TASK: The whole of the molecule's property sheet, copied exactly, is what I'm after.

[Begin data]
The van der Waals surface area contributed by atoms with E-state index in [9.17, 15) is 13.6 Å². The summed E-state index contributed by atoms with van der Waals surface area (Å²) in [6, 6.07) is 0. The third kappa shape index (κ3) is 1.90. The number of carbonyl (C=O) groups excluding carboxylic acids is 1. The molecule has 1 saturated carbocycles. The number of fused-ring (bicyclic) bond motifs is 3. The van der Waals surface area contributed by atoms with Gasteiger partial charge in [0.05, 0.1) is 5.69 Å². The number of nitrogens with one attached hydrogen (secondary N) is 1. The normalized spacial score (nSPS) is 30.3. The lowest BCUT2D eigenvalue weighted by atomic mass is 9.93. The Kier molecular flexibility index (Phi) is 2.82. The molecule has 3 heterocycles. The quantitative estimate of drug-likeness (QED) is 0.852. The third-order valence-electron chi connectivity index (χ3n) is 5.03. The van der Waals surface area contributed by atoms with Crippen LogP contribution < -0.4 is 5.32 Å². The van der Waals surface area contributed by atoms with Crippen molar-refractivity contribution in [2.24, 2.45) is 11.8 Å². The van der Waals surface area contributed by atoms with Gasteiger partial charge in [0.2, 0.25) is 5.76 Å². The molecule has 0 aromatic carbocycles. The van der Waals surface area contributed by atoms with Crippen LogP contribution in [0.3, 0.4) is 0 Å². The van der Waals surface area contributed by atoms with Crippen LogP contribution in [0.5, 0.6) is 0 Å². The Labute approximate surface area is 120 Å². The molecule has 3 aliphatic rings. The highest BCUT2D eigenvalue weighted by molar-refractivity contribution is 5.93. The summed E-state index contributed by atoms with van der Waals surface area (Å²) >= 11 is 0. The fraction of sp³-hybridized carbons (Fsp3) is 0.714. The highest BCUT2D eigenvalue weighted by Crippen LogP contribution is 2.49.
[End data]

The van der Waals surface area contributed by atoms with E-state index in [9.17, 15) is 13.6 Å². The summed E-state index contributed by atoms with van der Waals surface area (Å²) in [6, 6.07) is 0. The third kappa shape index (κ3) is 1.90. The number of carbonyl (C=O) groups excluding carboxylic acids is 1. The molecule has 1 saturated carbocycles. The number of fused-ring (bicyclic) bond motifs is 3. The van der Waals surface area contributed by atoms with Gasteiger partial charge in [0.05, 0.1) is 5.69 Å². The number of nitrogens with one attached hydrogen (secondary N) is 1. The normalized spacial score (nSPS) is 30.3. The lowest BCUT2D eigenvalue weighted by atomic mass is 9.93. The Kier molecular flexibility index (Phi) is 2.82. The molecule has 3 heterocycles. The quantitative estimate of drug-likeness (QED) is 0.852. The third-order valence-electron chi connectivity index (χ3n) is 5.03. The van der Waals surface area contributed by atoms with Crippen LogP contribution < -0.4 is 5.32 Å². The van der Waals surface area contributed by atoms with Crippen molar-refractivity contribution in [2.24, 2.45) is 11.8 Å². The van der Waals surface area contributed by atoms with Gasteiger partial charge in [0.2, 0.25) is 5.76 Å². The molecule has 0 aromatic carbocycles. The van der Waals surface area contributed by atoms with Crippen LogP contribution in [0.3, 0.4) is 0 Å². The van der Waals surface area contributed by atoms with Crippen LogP contribution in [0.5, 0.6) is 0 Å². The Labute approximate surface area is 120 Å². The molecule has 3 aliphatic rings. The highest BCUT2D eigenvalue weighted by molar-refractivity contribution is 5.93. The summed E-state index contributed by atoms with van der Waals surface area (Å²) >= 11 is 0. The fraction of sp³-hybridized carbons (Fsp3) is 0.714. The highest BCUT2D eigenvalue weighted by Crippen LogP contribution is 2.49.